...more
Emma
It has been a tour de force getting through this book, but so wonderful and rewarding. Figes covers everything and everyone; at times my lack of real knowledge of Russian history let me down, but as Natasha's Dance renders clearly, Russian culture is so rich and fascinating that there really was no time to get into the whys and wherefores of the Russian revolution and whatnot. (I think I picked up a fair bit of history peripherally from this book anyway). The book is chronological, starting from ...more
Malcolm
Figes begins his discussion of Russian culture with a question – how did the aristocratic Natasha Rostov (in War and Peace) know the dances of the peasantry? He is then able to use this question to explore the idea of a Russian National Cutlure (where the N & the C are my effort to give it some authority). Much as I enjoyed and was engaged by the book it suffers from some real problems, to the extent that I am inclined to agree with Perry Anderson's description of the book as kitsch.

First, i
...more
Celestial Elf
Natascha's Dance by Orlando Figes's is a staggering and well researched panorama of the evolution of Russian culture as expressed in her literature, poetry, plays, music, and art over the centuries.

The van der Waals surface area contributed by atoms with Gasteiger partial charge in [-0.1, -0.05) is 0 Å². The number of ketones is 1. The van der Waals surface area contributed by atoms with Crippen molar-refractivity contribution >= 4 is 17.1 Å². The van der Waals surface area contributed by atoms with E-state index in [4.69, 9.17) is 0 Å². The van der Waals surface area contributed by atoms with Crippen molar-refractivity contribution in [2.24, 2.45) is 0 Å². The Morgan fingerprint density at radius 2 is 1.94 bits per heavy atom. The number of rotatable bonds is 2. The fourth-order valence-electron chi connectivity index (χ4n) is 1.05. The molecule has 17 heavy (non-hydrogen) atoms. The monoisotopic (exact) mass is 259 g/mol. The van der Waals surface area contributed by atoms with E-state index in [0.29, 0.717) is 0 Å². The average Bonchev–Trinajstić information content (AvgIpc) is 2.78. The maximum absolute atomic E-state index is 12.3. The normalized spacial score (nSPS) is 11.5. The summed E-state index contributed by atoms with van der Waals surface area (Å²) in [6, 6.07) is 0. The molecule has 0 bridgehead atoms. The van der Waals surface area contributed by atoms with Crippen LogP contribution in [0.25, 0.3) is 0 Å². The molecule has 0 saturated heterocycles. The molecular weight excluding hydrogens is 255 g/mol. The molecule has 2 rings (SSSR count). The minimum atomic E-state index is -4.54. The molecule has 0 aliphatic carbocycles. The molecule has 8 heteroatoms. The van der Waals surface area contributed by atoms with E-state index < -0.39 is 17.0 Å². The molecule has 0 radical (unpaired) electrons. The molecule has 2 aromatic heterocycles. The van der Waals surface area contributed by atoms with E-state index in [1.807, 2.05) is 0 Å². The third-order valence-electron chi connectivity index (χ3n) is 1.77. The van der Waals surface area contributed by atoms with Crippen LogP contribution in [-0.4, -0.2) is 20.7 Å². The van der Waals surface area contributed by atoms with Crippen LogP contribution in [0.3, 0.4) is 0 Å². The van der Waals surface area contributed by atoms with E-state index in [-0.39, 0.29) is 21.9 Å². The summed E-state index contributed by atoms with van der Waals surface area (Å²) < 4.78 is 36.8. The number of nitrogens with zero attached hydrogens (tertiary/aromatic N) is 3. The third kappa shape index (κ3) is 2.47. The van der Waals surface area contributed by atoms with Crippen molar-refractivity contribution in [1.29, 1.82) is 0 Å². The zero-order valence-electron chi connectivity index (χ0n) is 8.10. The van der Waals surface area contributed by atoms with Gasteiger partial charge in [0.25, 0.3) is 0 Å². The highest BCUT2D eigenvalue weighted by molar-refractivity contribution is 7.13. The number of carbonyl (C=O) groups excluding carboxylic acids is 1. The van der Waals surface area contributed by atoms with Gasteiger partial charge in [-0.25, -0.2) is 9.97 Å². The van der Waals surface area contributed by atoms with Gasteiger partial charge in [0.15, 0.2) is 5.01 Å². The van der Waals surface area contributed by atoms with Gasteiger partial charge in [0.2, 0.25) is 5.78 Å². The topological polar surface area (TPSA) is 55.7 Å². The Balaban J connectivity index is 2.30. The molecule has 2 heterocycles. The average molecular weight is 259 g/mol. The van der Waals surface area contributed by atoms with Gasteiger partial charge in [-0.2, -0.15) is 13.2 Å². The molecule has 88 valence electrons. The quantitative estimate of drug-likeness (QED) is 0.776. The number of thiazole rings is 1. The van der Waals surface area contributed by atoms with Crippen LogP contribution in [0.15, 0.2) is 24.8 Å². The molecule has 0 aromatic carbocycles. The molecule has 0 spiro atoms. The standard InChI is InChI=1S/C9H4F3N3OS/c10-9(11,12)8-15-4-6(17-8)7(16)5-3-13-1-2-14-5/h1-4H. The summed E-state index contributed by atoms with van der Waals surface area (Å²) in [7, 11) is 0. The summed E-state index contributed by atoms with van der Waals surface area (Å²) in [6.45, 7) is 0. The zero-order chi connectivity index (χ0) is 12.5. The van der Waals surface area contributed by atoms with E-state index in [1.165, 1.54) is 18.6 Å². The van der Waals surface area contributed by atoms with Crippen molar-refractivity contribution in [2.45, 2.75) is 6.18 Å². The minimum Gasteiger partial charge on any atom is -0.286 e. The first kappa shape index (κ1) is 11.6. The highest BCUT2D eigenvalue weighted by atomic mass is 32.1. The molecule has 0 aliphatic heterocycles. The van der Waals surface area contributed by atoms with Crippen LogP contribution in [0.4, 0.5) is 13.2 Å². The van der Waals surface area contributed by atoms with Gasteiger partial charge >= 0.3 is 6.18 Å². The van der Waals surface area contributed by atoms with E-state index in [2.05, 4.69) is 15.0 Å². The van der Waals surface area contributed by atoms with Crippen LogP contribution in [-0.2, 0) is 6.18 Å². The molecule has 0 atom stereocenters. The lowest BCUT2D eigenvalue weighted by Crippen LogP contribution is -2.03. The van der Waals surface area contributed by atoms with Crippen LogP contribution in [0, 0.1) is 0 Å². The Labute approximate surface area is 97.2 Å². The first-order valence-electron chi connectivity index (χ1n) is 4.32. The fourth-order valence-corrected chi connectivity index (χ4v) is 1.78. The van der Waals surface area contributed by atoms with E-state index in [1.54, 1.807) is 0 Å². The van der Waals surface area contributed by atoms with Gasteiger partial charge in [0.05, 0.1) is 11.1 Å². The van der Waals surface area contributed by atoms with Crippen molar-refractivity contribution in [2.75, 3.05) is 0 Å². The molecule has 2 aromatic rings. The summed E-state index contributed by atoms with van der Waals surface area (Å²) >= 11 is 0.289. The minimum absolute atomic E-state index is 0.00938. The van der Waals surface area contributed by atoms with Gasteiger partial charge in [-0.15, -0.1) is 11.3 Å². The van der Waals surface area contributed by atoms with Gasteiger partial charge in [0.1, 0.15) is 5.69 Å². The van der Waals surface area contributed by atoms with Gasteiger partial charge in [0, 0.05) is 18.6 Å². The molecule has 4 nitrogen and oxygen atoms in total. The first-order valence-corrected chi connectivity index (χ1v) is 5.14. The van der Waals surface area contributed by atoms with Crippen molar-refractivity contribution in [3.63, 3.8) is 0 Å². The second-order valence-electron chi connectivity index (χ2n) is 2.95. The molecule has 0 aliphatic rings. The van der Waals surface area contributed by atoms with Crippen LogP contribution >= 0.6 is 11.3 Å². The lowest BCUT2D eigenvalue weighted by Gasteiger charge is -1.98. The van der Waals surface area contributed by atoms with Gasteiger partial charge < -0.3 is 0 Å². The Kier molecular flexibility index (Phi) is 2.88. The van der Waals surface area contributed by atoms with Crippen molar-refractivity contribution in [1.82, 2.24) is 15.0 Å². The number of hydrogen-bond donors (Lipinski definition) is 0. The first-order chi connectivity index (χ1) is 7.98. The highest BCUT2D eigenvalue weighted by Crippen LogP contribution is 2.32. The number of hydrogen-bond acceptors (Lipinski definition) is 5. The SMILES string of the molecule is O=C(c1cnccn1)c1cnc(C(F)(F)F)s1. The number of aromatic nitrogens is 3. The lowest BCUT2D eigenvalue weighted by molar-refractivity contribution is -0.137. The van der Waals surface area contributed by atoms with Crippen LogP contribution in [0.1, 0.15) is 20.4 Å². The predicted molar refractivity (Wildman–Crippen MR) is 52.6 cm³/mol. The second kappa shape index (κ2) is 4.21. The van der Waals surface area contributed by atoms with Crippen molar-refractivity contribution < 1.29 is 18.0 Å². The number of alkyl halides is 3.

The book takes its title from a scene in Tolstoy's War and Peace in which the upper-class Natasha Rostov falls instinctively into the rhythms of a peasant dance. Figes employs this scene as a metaphor for his book's central theme which is the conflict between the European cultural ideals of the Arist
...more
David Ranney
'The smell of the Russian earth is different, and such things are impossible to forget . . . A man has one birthplace, one fatherland, one country -- he can only have one country -- and the place of his birth is the most important factor in his life. I regret that circumstances separated me from my fatherland, that I did not give birth to my works here and, above, all, that I was not here to help the Soviet Union create its new music. I did not leave Russia of my own will, even though I dislike
...more
Andriy
“Natasha’s Dance: A cultural history of Russia” by Orlando Figes was a great read. Each chapter out of eight in total was easy and interesting to read. Natasha’s Dance is suited for a very wide audience.

A reader don’t have to be familiar with all of major works of Russian art. I have some knowledge of Russian literature. I had read classics like Dostoevsky’s “Crime and Punishment” and “Brothers Karamazov”, but I hadn’t read Tolstoy’s “Anna Karenina” and “War and Peace”. Author’s analysis of Dost
...more
Laurel Bradshaw
Aug 08, 2008 Laurel Bradshaw marked it as partially-read  ·  review of another edition
Shelves: history
Book Description (from Amazon.com)